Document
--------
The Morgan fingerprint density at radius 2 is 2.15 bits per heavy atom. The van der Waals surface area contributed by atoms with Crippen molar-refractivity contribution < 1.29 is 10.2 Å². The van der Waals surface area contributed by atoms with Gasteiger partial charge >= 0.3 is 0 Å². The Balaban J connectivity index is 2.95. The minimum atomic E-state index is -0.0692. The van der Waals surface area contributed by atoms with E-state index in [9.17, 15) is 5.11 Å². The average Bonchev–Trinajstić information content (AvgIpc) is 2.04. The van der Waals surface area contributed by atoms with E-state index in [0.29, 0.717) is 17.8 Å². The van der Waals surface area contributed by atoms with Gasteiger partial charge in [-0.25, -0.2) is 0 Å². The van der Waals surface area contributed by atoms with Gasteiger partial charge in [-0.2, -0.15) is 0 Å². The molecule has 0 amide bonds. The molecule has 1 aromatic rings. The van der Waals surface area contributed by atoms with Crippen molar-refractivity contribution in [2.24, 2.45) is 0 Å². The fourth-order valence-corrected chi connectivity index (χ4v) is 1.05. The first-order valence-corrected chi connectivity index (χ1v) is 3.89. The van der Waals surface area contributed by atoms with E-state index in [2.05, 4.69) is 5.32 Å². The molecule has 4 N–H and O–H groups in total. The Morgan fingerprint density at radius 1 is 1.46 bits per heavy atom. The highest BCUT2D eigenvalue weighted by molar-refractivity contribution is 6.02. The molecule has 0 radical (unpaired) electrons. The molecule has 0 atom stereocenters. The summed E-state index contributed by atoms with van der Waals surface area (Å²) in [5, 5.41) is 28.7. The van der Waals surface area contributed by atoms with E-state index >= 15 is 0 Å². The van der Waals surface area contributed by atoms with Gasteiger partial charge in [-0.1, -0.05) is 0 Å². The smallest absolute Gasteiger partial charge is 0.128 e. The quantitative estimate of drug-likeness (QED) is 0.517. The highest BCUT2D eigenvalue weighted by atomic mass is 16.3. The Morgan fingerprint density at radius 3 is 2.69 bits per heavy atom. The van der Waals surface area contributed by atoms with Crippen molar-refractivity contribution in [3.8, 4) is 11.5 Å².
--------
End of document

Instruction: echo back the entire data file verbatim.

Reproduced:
The Morgan fingerprint density at radius 2 is 2.15 bits per heavy atom. The van der Waals surface area contributed by atoms with Crippen molar-refractivity contribution < 1.29 is 10.2 Å². The van der Waals surface area contributed by atoms with Gasteiger partial charge >= 0.3 is 0 Å². The Balaban J connectivity index is 2.95. The minimum atomic E-state index is -0.0692. The van der Waals surface area contributed by atoms with E-state index in [9.17, 15) is 5.11 Å². The average Bonchev–Trinajstić information content (AvgIpc) is 2.04. The van der Waals surface area contributed by atoms with E-state index in [0.29, 0.717) is 17.8 Å². The van der Waals surface area contributed by atoms with Gasteiger partial charge in [-0.25, -0.2) is 0 Å². The van der Waals surface area contributed by atoms with Gasteiger partial charge in [-0.2, -0.15) is 0 Å². The molecule has 0 amide bonds. The molecule has 1 aromatic rings. The van der Waals surface area contributed by atoms with Crippen molar-refractivity contribution in [2.24, 2.45) is 0 Å². The fourth-order valence-corrected chi connectivity index (χ4v) is 1.05. The first-order valence-corrected chi connectivity index (χ1v) is 3.89. The van der Waals surface area contributed by atoms with E-state index in [2.05, 4.69) is 5.32 Å². The molecule has 4 N–H and O–H groups in total. The Morgan fingerprint density at radius 1 is 1.46 bits per heavy atom. The highest BCUT2D eigenvalue weighted by molar-refractivity contribution is 6.02. The molecule has 0 radical (unpaired) electrons. The molecule has 0 atom stereocenters. The summed E-state index contributed by atoms with van der Waals surface area (Å²) in [5, 5.41) is 28.7. The van der Waals surface area contributed by atoms with E-state index >= 15 is 0 Å². The van der Waals surface area contributed by atoms with Gasteiger partial charge in [-0.1, -0.05) is 0 Å². The smallest absolute Gasteiger partial charge is 0.128 e. The quantitative estimate of drug-likeness (QED) is 0.517. The highest BCUT2D eigenvalue weighted by atomic mass is 16.3. The Morgan fingerprint density at radius 3 is 2.69 bits per heavy atom. The van der Waals surface area contributed by atoms with Crippen molar-refractivity contribution in [3.8, 4) is 11.5 Å².